Recent experiences in Nigeria ought to have thought any enlightened person that our general problems of injustice (or marginalisation if you like) and backwardness cannot be attributed to any ethnic group or individuals. Yes, those of us of southern origin who had condemned the northerners as incompetent and corrupt ought to have changed their stance now. A Yoruba man having enjoyed the greatest level of legitimacy known in our history and above all, unprecedented inflow of revenue for about 7years has proved worse in all aspects than any other ruler in Nigeria's history. The fact that Obasanjo's regime with all the revenues flowing from oil as well as those from dubious privatisations has performed most abysmally by all standards can only be disputed by rogues and *****s who judge by what some dubious local and western media say. Ten folds of all those things we complained about Hausa/Fulani rulers have long been surpassed by Obasanjo. Is it ethnic bigotry, marginalisation of other sections of the country, corruption or brutality/suppressions of opposition? Are we really a thinking people?
My answer to the last question in the above quote is a confident no! Not only have we neglected our obligation to infuse our existence with strategy, we have also adopted an unwritten declaration, to retard our collective progress as a people, and maintain ourselves on the bottom rung of the ladder of the community of nations.
What other question can one professing love and solicitude for Nigeria ask other than "why at this epochal juncture in world progress, we the clueless and hapless indigens of Nigeria remain obssessed with tribal origins" What discernible good has this stultifying preoccupation ever wrought? What in the name of all things reasonable and progressive have these venal ethnic complexes procured for us? What economic, social or political gains have been spurred by tribal activism? And since legions of us have migrated to foreign lands in pursuit of respite from the sterility of life in our country, how has the obsession with tribe elevated our standing among the international assembly of nations. What accolade ever accrued to any Nigerian on the strength of his or her affiliation with a particular tribe?
Even here in this community boasting numerous participants armed with the airs and graces of "civilized" society, tribalism haunts these spaces like a destructive incubus, tarnishing otherwise pointed intellectual offerings, and indicting many villagers as willing hand maidens of that unseemly failing.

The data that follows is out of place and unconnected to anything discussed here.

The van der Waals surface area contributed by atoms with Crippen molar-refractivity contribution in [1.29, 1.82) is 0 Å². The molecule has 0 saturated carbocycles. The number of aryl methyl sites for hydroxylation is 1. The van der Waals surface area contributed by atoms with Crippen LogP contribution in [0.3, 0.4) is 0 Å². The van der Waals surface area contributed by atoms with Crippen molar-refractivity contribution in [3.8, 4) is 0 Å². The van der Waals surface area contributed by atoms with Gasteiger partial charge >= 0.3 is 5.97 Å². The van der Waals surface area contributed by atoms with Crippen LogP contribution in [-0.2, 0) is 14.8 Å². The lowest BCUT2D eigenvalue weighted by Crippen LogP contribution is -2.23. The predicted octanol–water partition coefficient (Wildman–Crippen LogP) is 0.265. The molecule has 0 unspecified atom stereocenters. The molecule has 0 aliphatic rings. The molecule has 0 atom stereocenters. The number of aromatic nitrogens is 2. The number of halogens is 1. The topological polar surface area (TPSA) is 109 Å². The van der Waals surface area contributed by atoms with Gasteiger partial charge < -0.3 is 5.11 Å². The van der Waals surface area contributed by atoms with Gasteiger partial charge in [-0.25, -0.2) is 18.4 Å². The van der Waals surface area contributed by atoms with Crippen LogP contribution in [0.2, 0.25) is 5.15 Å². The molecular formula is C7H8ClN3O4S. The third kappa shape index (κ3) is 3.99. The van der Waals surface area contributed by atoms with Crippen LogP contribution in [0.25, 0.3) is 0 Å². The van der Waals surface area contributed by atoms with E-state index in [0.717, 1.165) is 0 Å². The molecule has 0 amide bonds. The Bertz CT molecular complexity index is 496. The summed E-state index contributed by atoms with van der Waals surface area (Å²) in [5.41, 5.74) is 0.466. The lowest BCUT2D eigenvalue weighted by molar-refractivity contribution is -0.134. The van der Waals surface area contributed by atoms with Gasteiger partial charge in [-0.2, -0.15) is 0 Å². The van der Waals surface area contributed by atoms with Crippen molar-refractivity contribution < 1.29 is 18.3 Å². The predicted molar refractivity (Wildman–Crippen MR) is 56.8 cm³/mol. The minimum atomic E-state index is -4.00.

We can convene meetings and conferences to our hearts' content, and we can publish lofty intellectual disquisitions to surfeit. However, no progress will ever bless our nation until we expunge the defeatist tumor of tribalism. We will never see the dawn promised to us during our ordeal in the bleak, impenetrable night.
To those who insist on a preservation of their languages as currently structured, I say good luck and God speed. To those who derive their iddentity, and perharps chauvunistic pride from their current languages, I offer heartfelt tolerance. Against such a resolve I present a countervailing proposal of deliberate mass linguistic extinction. To the invidious Tower of Babel that is comtemporary Nigeria today, I present a panacea recommending a synthesis of a single language from the multitude of languages rending our country into apoplexy. Words from each of the languages indigenous to Nigeria should be culled and blended into a single, national and yes, indigenous language that will bind us tenaciously, and dispense with this distracting division battering our nation.
To those who say, their language is too important to lose, I say never mind, your children growing up in foreign countries will lose it for you. To those who say they can't be assured of protection without the closely knit bonds of kinship that issued from their tribal iddentities, I say never mind. That person of a different tribe that you declined to give credit to because he didn't hail from your tribe feels the same way too.
Your language did not prevent slavery or colonialism, has not brought us prosperity or respect in the world. No one gives a tinker's cuss about any indigenous African language except swahili in the outside world. If we develop a single language, it will eliminate that handle of division outsiders have seen fit to exploit so cynically in victimizing us. Elechi Amadi's situation should enlighten us. Who cares what tribe you belong to? All I have to do is change my name and learn any language for Pete's sake and I am a member of that tribe. I would jettison every one of Nigeria's language for a song if it resulted in unity, progress and prosperity.